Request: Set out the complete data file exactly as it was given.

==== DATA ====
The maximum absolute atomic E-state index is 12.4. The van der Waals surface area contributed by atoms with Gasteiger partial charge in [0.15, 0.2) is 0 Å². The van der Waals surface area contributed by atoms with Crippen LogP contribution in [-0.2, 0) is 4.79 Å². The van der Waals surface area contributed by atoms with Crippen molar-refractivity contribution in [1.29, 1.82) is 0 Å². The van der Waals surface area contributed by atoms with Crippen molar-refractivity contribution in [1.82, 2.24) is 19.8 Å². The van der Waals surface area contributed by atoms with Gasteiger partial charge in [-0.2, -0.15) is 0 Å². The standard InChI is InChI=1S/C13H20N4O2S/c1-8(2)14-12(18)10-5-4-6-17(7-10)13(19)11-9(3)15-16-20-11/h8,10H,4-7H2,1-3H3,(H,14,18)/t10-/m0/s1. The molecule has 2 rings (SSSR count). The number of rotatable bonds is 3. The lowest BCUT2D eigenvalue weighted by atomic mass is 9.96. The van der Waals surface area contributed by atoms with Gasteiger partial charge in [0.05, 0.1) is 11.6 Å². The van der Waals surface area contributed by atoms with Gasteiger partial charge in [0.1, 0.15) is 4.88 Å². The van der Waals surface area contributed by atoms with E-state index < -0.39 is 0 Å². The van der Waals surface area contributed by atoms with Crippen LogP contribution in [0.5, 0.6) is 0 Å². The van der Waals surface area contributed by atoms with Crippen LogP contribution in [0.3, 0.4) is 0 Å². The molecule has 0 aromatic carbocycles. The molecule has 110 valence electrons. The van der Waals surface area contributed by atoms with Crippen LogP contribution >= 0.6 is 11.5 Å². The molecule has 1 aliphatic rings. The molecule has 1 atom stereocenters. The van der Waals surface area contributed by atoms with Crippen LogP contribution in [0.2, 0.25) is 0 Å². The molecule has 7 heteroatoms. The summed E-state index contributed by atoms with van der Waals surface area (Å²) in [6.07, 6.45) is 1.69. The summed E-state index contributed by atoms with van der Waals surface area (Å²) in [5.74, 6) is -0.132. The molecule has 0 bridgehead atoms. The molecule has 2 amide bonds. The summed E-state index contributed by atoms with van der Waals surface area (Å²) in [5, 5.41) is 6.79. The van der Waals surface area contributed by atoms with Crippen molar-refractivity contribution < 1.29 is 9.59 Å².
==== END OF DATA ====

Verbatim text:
The maximum absolute atomic E-state index is 12.4. The van der Waals surface area contributed by atoms with Gasteiger partial charge in [0.15, 0.2) is 0 Å². The van der Waals surface area contributed by atoms with Crippen LogP contribution in [-0.2, 0) is 4.79 Å². The van der Waals surface area contributed by atoms with Crippen molar-refractivity contribution in [1.29, 1.82) is 0 Å². The van der Waals surface area contributed by atoms with Crippen molar-refractivity contribution in [1.82, 2.24) is 19.8 Å². The van der Waals surface area contributed by atoms with Gasteiger partial charge in [-0.2, -0.15) is 0 Å². The standard InChI is InChI=1S/C13H20N4O2S/c1-8(2)14-12(18)10-5-4-6-17(7-10)13(19)11-9(3)15-16-20-11/h8,10H,4-7H2,1-3H3,(H,14,18)/t10-/m0/s1. The molecule has 2 rings (SSSR count). The number of rotatable bonds is 3. The lowest BCUT2D eigenvalue weighted by atomic mass is 9.96. The van der Waals surface area contributed by atoms with Gasteiger partial charge in [0.05, 0.1) is 11.6 Å². The van der Waals surface area contributed by atoms with Gasteiger partial charge in [0.1, 0.15) is 4.88 Å². The van der Waals surface area contributed by atoms with E-state index < -0.39 is 0 Å². The van der Waals surface area contributed by atoms with Crippen LogP contribution in [0.5, 0.6) is 0 Å². The van der Waals surface area contributed by atoms with Crippen LogP contribution in [0.3, 0.4) is 0 Å². The molecule has 0 aromatic carbocycles. The molecule has 110 valence electrons. The van der Waals surface area contributed by atoms with Crippen LogP contribution >= 0.6 is 11.5 Å². The molecule has 1 aliphatic rings. The molecule has 1 atom stereocenters. The van der Waals surface area contributed by atoms with Crippen LogP contribution in [0.2, 0.25) is 0 Å². The molecule has 7 heteroatoms. The summed E-state index contributed by atoms with van der Waals surface area (Å²) in [6.07, 6.45) is 1.69. The summed E-state index contributed by atoms with van der Waals surface area (Å²) in [5.74, 6) is -0.132. The molecule has 0 bridgehead atoms. The molecule has 2 amide bonds. The summed E-state index contributed by atoms with van der Waals surface area (Å²) in [5, 5.41) is 6.79. The van der Waals surface area contributed by atoms with Crippen molar-refractivity contribution < 1.29 is 9.59 Å².